In arguments before the Third Circuit on Monday, entities including the Canadian government and several major lenders said a bankruptcy reorganization plan approved for W.R. Grace & Co. left them undercompensated for their claims while favoring asbestos plaintiffs who sued the company directly.
A Delaware state court jury on Monday said a doctor who performed a penile implant that allegedly left a patient with an eight-month erection was not guilty of medical negligence.
The California Supreme Court decided Wednesday that it would review whether a company that supplied raw asbestos to a product manufacturer can be found liable for failing to warn a user of that product about the dangers of asbestos.
Federal prosecutors want a heftier than usual sentence for the former president of Massey's Green Valley Resource Group, arguing Monday that the executive jeopardized the lives of West Virginia miners when he flouted federal safety and health standards.
The U.S. Environmental Protection Agency on Friday revised a list of chemicals that it will screen for their potential to disrupt the release of hormones in humans and animals, removing substances that it cannot tie to a current manufacturer or importer.
The Connecticut Supreme Court has sharply reduced the amount of insurance available for wrongful death and injury claims stemming from a nursing home fire set off by a resident, holding in an opinion to be published Tuesday that coverage was limited to $1 million, not $10 million, as a lower court had ruled.
A plaintiff in a putative class action alleging Rawlings Sporting Goods Co. Inc. deceptively advertised an athletic performance bracelet objected Friday to a proposed $100,000 settlement in a related New Jersey class action, saying the parties colluded on an “illusory and valueless” deal.
The heir of a Pennsylvania man who allegedly died from the use of a dialysis treatment made by Fresenius Medical Care North America launched a putative class action against the company in Pennsylvania state court on Friday, contending the company hid the product's risks from users.
Home-comfort product maker Soleus International Inc. on Thursday hit Gree Electric Appliances Inc. of Zhuhai with a $150 million suit in California federal court, accusing the Chinese appliance maker of selling fire-prone dehumidifiers through Soleus and retaliating when Soleus reported the defect to the U.S. government.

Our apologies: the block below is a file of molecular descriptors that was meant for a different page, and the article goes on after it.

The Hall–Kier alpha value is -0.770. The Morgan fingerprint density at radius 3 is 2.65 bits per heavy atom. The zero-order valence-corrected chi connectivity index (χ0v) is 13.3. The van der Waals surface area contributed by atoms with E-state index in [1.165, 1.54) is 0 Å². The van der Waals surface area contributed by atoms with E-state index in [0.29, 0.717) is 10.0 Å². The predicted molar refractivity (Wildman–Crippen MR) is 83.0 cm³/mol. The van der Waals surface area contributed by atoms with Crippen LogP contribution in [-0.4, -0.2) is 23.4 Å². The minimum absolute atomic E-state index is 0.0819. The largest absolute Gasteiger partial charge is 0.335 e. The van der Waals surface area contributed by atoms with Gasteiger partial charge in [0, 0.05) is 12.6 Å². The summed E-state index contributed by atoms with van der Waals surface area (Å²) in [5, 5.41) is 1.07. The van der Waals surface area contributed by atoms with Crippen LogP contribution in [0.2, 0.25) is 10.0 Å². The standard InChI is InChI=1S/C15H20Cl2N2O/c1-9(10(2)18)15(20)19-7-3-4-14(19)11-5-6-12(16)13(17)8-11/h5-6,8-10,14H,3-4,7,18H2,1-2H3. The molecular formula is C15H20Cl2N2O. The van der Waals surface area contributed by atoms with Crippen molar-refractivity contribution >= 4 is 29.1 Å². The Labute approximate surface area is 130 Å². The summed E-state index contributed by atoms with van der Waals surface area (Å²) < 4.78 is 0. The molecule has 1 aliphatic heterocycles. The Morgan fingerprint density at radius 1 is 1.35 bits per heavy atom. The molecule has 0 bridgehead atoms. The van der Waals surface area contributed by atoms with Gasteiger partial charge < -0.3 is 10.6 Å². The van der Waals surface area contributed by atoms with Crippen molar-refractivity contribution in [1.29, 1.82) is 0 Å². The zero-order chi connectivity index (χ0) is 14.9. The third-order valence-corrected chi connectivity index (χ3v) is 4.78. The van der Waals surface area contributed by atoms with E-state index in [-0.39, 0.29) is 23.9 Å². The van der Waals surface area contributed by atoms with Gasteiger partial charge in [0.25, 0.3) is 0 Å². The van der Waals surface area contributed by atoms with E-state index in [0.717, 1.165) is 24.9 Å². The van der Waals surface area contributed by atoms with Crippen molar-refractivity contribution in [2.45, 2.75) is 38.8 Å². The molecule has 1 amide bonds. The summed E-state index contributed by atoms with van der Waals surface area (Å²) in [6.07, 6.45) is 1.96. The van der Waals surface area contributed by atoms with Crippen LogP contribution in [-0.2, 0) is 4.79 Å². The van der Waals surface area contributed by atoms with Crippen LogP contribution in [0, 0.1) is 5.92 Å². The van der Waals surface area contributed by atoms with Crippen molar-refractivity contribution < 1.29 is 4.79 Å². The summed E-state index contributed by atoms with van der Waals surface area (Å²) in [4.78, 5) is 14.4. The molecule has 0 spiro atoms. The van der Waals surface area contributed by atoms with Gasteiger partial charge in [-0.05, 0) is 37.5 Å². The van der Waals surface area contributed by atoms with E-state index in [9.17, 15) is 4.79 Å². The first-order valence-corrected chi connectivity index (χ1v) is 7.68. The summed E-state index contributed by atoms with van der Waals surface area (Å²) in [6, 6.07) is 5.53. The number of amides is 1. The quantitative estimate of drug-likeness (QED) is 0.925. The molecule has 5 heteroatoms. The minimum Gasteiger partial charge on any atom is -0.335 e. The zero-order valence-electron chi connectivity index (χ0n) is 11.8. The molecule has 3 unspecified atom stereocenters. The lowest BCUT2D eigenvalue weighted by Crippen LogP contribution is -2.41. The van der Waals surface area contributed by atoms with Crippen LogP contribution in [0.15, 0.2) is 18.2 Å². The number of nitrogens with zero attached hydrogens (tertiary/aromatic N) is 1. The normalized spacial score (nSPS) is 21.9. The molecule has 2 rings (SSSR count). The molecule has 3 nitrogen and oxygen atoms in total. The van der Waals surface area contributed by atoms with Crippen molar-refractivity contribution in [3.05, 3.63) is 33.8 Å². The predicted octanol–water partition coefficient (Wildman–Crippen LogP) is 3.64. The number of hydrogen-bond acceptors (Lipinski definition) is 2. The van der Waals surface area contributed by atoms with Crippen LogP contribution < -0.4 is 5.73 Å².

By forcing the now-defunct Baby Matters LLC to spend its remaining funds on a recall as part of a settlement agreement, the increasingly aggressive U.S. Consumer Product Safety Commission is putting manufacturers on notice that the agency will exert its full power against them even if they go out of business.
A New Jersey appellate decision Friday refusing to revive a mass tort lawsuit against Novartis Pharmaceuticals Corp. over its bone medication Zometa should give businesses even more certainty on statute of limitations questions and adds to a string of victories for the drugmaker in the state that could discourage weaker cases, experts said.
A California appeals court Thursday allowed a woman's suit to move forward alleging that Teva Pharmaceuticals USA Inc. and others failed to warn of potential safety issues with a generic osteoporosis drug, finding her claims were not preempted by the U.S. Supreme Court's Mensing decision.
The Alabama Supreme Court agreed Thursday to reconsider its January ruling that makers of brand-name drugs can be held liable for injuries caused by their generic counterparts, after Pfizer Inc. and another company called the decision an “extreme outlier position.”
The Eighth Circuit on Friday tossed litigation targeting brand-name drug makers for harm allegedly caused by generic medicine but took the somewhat unusual step of refusing to shield a generics company from design defect allegations that have often been blocked by the U.S. Supreme Court’s landmark Mensing decision.
A California appeals court has disqualified a law firm hired by CastlePoint National Insurance Co. from defending a construction defect suit against CastlePoint's policyholder after holding in an opinion published Thursday that the firm faced a conflict of interest.
A Pennsylvania federal judge on Thursday refused to dismiss a former Novartis Pharmaceuticals Corp. employee's whistleblower lawsuit, which accuses the drugmaker of ripping off Medicaid by promoting off-label uses of eczema treatment Elidel, but stripped anti-kickback claims from the suit.